Though following the antics of The Crossing Church does take up valuable time, not to mention annoyance, I was recently shown the website Blogging for Books and have begun doing book reviews for them. The first book I chose was Spiritual Misfit by Michelle DeRusha. I had high hopes for this book after reading the back cover: "After twenty years of unbelief, estranged from her childhood faith and ultimately from God, Michelle DeRusha unexpectedly found herself wrestling hard with questions of spirituality— and deeply frustrated by the lack of clear answers. Until she realized that the questions themselves paved a way for faith.“Declaring my unbelief,” writes DeRusha, “was the first step; declaring my unbelief allowed me to begin to seek authentically.” Spiritual Misfit chronicles one woman’s journey toward an understanding that belief and doubt can coexist."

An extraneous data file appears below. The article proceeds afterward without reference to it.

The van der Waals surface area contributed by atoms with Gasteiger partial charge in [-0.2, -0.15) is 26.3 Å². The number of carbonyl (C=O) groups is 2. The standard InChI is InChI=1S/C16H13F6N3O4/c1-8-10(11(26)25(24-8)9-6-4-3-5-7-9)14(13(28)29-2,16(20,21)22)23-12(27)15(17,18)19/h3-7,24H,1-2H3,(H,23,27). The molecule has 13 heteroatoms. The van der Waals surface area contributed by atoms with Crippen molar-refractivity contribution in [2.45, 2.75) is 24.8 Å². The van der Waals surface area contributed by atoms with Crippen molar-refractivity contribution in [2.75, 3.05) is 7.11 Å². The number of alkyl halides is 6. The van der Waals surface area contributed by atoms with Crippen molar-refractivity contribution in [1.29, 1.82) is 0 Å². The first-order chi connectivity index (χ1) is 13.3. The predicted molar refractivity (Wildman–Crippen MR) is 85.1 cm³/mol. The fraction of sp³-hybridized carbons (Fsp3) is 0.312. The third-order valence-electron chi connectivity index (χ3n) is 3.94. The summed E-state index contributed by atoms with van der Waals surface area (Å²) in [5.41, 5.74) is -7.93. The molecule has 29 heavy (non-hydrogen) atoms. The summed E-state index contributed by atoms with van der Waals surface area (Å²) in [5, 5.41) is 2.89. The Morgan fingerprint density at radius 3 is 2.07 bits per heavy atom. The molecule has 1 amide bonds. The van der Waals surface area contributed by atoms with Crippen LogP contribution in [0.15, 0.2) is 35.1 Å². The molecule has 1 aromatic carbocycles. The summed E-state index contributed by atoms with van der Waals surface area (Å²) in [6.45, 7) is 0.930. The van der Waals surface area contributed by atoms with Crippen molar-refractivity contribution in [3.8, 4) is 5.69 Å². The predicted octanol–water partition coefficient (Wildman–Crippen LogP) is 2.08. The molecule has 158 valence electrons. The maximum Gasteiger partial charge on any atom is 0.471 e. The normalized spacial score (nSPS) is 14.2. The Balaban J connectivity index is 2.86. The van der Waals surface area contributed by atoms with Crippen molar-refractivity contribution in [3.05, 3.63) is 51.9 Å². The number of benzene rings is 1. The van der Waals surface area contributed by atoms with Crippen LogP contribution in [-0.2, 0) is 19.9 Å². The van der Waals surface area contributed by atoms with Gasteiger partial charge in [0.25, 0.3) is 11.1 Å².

Though this book starts out with the author exploring her doubt it quickly becomes a checklist on how to be a good church-going Christian. She was raised Catholic, married a Minnesota Lutheran but really had no firm spiritual base of any kind. She begins going to a Lutheran church after moving to Nebraska; more out of feeling she should, trying desperately to fit in and to relieve the loneliness of being in a new place without the security of friends and family.
She has some real moments where she admits her true feelings: "To fake my belief was better than facing the terrifying truth of no life after death." Yet even in her doubt, it's clear she feels she should believe something. She is searching for truth but it results in following the set formula. She flips flops back and forth between acceptance that she'll never fully know the mysteries of the universe to speaking fluent Christianese using every cliche ever written. I wanted to experience her frustration and doubt yet each time she'd get close to being honest and real, she would come back with a pat answer straight from Sunday school.
This book clearly had a Christian Evangelical audience in mind and isn't truly written for someone living in the tension between belief and unknowing.